Google Play developers should make a lot more money this year compared to last, as Google’s new revenue share model would have cost the company $587 million if it were implemented in 2020. Instead, that money will be going right back to mobile developers.
Google recently announced it will cut Google Play store fees to 15% for the first million dollars per year in sales for all developers. Once they cross that threshold, the fees jump back to the standard 30% for all remaining sales.
“Had the new 15% fee on net revenue up to $1 million been in effect in 2020, it would have cost Google approximately $587 million,” Craig Chapple, mobile insights strategist at Sensor Tower, explained over email. “This is about 5% of the $11.6 billion we estimate the company earned from Google Play fees in 2020.”
Game developers, in particular, look to benefit from the new revenue share model. “Breaking out games specifically, by looking at all publishers with at least one title that generated revenue in 2020, we found that this move would have cost Google close to $319 million in fees from these publishers.”
Chapple notes these estimates assume Google applies the 15% to the first $1 million earned by a publisher and not only those who earn less than $1 million.
The new revenue-sharing model is scheduled to go into effect on July 1. “With this change, 99% of developers globally that sell digital goods and services with Play will see a 50% reduction in fees,” said Google VP Sameer Samat. “These are funds that can help developers scale up at a critical phase of their growth by hiring more engineers, adding to their marketing staff, increasing server capacity, and more.”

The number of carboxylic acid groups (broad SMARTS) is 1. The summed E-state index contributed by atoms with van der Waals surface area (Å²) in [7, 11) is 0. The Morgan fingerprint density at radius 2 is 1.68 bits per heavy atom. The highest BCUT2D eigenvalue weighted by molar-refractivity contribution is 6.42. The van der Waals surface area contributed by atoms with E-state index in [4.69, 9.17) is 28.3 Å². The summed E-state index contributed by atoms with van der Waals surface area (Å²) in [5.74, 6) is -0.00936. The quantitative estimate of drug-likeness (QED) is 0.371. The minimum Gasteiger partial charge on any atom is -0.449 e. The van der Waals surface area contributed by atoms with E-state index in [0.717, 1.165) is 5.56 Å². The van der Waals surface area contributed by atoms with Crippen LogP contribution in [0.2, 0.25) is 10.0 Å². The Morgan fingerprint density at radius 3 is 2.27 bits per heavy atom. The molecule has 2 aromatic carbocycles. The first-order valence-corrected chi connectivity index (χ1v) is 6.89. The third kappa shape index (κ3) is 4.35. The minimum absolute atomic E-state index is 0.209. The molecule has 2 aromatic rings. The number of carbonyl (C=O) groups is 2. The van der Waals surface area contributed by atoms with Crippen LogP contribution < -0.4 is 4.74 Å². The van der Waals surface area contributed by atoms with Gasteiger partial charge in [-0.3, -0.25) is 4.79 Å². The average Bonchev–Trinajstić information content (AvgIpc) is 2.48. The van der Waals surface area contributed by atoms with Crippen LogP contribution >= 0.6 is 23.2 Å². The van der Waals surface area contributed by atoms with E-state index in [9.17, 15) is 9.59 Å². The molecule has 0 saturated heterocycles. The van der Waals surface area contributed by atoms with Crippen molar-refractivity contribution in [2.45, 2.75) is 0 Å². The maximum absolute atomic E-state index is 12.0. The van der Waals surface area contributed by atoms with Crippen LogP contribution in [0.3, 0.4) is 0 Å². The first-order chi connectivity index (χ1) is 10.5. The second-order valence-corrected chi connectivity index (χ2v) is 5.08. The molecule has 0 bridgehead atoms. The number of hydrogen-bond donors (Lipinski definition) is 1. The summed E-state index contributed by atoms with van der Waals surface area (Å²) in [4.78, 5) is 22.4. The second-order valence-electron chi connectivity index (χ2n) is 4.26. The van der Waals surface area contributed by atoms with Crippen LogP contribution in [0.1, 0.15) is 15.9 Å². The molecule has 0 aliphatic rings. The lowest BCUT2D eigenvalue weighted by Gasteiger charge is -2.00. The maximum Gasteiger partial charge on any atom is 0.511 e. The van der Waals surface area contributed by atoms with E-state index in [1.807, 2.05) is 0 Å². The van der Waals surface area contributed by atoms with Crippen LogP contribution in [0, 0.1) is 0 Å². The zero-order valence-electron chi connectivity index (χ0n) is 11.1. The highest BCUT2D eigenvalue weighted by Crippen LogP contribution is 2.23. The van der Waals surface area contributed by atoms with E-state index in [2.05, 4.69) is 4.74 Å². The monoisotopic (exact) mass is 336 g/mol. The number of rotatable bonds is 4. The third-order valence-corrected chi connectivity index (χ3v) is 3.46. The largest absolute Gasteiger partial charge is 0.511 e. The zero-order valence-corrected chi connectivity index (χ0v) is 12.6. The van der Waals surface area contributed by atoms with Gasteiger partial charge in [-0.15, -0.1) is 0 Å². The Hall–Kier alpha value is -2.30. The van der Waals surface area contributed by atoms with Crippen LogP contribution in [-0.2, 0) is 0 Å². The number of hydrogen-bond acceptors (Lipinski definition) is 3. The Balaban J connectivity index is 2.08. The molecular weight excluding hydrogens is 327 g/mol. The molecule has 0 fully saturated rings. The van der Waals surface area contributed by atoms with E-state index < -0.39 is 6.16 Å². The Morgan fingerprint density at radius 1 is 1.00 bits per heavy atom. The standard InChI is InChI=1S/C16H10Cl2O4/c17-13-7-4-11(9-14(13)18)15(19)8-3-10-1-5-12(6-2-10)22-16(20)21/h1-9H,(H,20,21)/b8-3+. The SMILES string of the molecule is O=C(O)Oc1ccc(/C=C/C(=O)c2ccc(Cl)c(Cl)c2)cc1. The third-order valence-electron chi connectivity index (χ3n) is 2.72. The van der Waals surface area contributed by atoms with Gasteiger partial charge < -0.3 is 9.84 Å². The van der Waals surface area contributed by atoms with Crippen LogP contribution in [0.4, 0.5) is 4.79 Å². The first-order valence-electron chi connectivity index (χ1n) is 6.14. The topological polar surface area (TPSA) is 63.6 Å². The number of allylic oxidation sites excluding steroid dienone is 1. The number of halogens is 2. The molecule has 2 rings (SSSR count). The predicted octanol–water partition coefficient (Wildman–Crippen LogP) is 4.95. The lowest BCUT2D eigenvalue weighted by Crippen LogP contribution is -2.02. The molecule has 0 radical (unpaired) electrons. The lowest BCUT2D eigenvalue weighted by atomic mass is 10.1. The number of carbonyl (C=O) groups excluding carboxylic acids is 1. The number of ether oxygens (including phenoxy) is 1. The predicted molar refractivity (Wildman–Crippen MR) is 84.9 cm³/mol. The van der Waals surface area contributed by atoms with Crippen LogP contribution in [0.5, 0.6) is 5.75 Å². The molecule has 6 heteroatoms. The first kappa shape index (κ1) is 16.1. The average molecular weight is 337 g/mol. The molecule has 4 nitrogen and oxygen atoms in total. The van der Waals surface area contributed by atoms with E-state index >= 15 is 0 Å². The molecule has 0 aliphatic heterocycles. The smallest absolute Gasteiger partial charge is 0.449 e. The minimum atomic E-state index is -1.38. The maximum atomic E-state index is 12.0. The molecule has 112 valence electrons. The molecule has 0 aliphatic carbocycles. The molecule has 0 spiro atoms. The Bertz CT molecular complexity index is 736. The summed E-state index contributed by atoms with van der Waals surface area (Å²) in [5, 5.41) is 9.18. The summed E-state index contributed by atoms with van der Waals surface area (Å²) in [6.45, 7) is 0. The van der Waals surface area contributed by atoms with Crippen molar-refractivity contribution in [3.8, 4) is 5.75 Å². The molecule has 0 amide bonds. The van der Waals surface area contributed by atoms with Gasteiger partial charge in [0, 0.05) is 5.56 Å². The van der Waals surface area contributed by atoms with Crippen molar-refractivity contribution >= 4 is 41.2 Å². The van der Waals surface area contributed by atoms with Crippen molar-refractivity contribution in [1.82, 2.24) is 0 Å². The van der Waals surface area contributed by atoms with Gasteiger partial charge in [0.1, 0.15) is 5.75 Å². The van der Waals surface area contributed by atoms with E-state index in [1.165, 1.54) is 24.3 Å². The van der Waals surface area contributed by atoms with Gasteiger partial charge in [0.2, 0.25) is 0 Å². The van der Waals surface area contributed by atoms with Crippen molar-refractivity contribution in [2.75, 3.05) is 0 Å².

While Apple is often in the crosshairs of developers and regulators for its revenue-sharing policies, Google Play isn’t without its faults. The big difference, however, is Google Play is only one of many stores available on Android devices, whereas the App Store is the only official place to find apps for your iPhone.
Regardless, it’s great to see Google reducing fees for developers and inching closer to a reasonable revenue split.
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Jon Bitner is an Associate Editor for TheGamer. His passion for gaming started with his first console (Sega Genesis) and he hasn’t stopped playing since. His favorite titles include The Legend of Zelda: Ocarina of Time, Team Fortress 2, Rainbow Six Siege, Pokémon Sword & Shield, Old School Runescape, Skyrim, and Breath of the Wild. He can usually be found playing the latest RPG, FPS, or some obscure mobile game. Before working as Associate News Editor, Jon earned a Biology degree and worked in the Biotechnology sector — experiences that taught him how to put words together and make sentences. When not playing or writing about the gaming industry, he enjoys sleeping, eating, and staring at birds.
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